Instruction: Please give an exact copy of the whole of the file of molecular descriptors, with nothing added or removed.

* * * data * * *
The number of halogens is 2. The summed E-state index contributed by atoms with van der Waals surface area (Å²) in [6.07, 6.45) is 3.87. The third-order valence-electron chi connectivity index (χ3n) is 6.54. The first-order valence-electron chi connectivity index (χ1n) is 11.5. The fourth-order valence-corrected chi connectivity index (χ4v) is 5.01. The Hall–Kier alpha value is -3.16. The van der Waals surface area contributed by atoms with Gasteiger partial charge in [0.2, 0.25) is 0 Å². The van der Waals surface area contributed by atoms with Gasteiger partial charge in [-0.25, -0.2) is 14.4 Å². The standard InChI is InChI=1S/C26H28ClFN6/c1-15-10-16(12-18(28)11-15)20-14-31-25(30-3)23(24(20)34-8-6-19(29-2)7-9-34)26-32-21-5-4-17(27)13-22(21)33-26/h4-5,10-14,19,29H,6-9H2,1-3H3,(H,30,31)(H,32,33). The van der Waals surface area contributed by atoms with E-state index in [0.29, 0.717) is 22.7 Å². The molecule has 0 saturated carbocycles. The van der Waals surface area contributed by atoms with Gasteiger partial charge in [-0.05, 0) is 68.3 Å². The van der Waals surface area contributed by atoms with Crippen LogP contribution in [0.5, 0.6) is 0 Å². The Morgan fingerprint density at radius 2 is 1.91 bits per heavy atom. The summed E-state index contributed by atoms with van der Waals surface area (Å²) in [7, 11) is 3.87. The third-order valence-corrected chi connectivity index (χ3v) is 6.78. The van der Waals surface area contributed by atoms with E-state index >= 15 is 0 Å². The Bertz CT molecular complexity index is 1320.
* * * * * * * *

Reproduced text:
The number of halogens is 2. The summed E-state index contributed by atoms with van der Waals surface area (Å²) in [6.07, 6.45) is 3.87. The third-order valence-electron chi connectivity index (χ3n) is 6.54. The first-order valence-electron chi connectivity index (χ1n) is 11.5. The fourth-order valence-corrected chi connectivity index (χ4v) is 5.01. The Hall–Kier alpha value is -3.16. The van der Waals surface area contributed by atoms with Gasteiger partial charge in [0.2, 0.25) is 0 Å². The van der Waals surface area contributed by atoms with Gasteiger partial charge in [-0.25, -0.2) is 14.4 Å². The standard InChI is InChI=1S/C26H28ClFN6/c1-15-10-16(12-18(28)11-15)20-14-31-25(30-3)23(24(20)34-8-6-19(29-2)7-9-34)26-32-21-5-4-17(27)13-22(21)33-26/h4-5,10-14,19,29H,6-9H2,1-3H3,(H,30,31)(H,32,33). The van der Waals surface area contributed by atoms with E-state index in [0.29, 0.717) is 22.7 Å². The molecule has 0 saturated carbocycles. The van der Waals surface area contributed by atoms with Gasteiger partial charge in [-0.05, 0) is 68.3 Å². The van der Waals surface area contributed by atoms with Crippen LogP contribution in [0.5, 0.6) is 0 Å². The Morgan fingerprint density at radius 2 is 1.91 bits per heavy atom. The summed E-state index contributed by atoms with van der Waals surface area (Å²) in [7, 11) is 3.87. The third-order valence-corrected chi connectivity index (χ3v) is 6.78. The van der Waals surface area contributed by atoms with E-state index >= 15 is 0 Å². The Bertz CT molecular complexity index is 1320.